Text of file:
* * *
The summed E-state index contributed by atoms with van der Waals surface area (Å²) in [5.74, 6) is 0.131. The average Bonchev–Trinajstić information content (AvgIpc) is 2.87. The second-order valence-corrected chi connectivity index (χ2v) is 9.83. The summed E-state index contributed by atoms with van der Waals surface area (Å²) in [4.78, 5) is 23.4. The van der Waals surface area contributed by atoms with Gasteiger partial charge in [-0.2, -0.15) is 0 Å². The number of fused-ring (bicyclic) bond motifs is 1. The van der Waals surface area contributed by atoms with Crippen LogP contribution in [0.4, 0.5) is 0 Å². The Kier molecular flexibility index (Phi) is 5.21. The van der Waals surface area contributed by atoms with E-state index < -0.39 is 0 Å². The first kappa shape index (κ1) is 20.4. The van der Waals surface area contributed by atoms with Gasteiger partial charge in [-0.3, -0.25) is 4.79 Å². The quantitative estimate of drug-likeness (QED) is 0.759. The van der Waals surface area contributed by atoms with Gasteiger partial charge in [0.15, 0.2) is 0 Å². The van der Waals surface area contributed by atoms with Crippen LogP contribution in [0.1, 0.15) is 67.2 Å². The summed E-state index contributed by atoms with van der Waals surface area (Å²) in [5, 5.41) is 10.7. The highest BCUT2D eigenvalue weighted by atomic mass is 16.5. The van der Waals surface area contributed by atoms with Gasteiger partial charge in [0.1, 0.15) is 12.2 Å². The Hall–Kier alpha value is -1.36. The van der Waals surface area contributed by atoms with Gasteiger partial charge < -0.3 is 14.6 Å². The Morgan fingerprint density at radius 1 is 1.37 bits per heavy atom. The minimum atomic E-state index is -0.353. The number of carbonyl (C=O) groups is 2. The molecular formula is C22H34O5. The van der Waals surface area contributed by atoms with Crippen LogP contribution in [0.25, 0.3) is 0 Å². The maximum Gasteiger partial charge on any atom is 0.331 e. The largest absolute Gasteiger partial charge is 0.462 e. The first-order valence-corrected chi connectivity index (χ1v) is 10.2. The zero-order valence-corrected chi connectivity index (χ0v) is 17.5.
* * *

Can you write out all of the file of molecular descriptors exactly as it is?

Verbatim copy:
The summed E-state index contributed by atoms with van der Waals surface area (Å²) in [5.74, 6) is 0.131. The average Bonchev–Trinajstić information content (AvgIpc) is 2.87. The second-order valence-corrected chi connectivity index (χ2v) is 9.83. The summed E-state index contributed by atoms with van der Waals surface area (Å²) in [4.78, 5) is 23.4. The van der Waals surface area contributed by atoms with Gasteiger partial charge in [-0.2, -0.15) is 0 Å². The number of fused-ring (bicyclic) bond motifs is 1. The van der Waals surface area contributed by atoms with Crippen LogP contribution in [0.4, 0.5) is 0 Å². The Kier molecular flexibility index (Phi) is 5.21. The van der Waals surface area contributed by atoms with E-state index < -0.39 is 0 Å². The first kappa shape index (κ1) is 20.4. The van der Waals surface area contributed by atoms with Gasteiger partial charge in [-0.3, -0.25) is 4.79 Å². The quantitative estimate of drug-likeness (QED) is 0.759. The van der Waals surface area contributed by atoms with Gasteiger partial charge in [0.15, 0.2) is 0 Å². The van der Waals surface area contributed by atoms with Crippen LogP contribution in [0.1, 0.15) is 67.2 Å². The summed E-state index contributed by atoms with van der Waals surface area (Å²) in [5, 5.41) is 10.7. The highest BCUT2D eigenvalue weighted by atomic mass is 16.5. The van der Waals surface area contributed by atoms with Gasteiger partial charge in [0.1, 0.15) is 12.2 Å². The Hall–Kier alpha value is -1.36. The van der Waals surface area contributed by atoms with Gasteiger partial charge < -0.3 is 14.6 Å². The Morgan fingerprint density at radius 1 is 1.37 bits per heavy atom. The minimum atomic E-state index is -0.353. The number of carbonyl (C=O) groups is 2. The molecular formula is C22H34O5. The van der Waals surface area contributed by atoms with Crippen LogP contribution in [0.25, 0.3) is 0 Å². The maximum Gasteiger partial charge on any atom is 0.331 e. The largest absolute Gasteiger partial charge is 0.462 e. The first-order valence-corrected chi connectivity index (χ1v) is 10.2. The zero-order valence-corrected chi connectivity index (χ0v) is 17.5.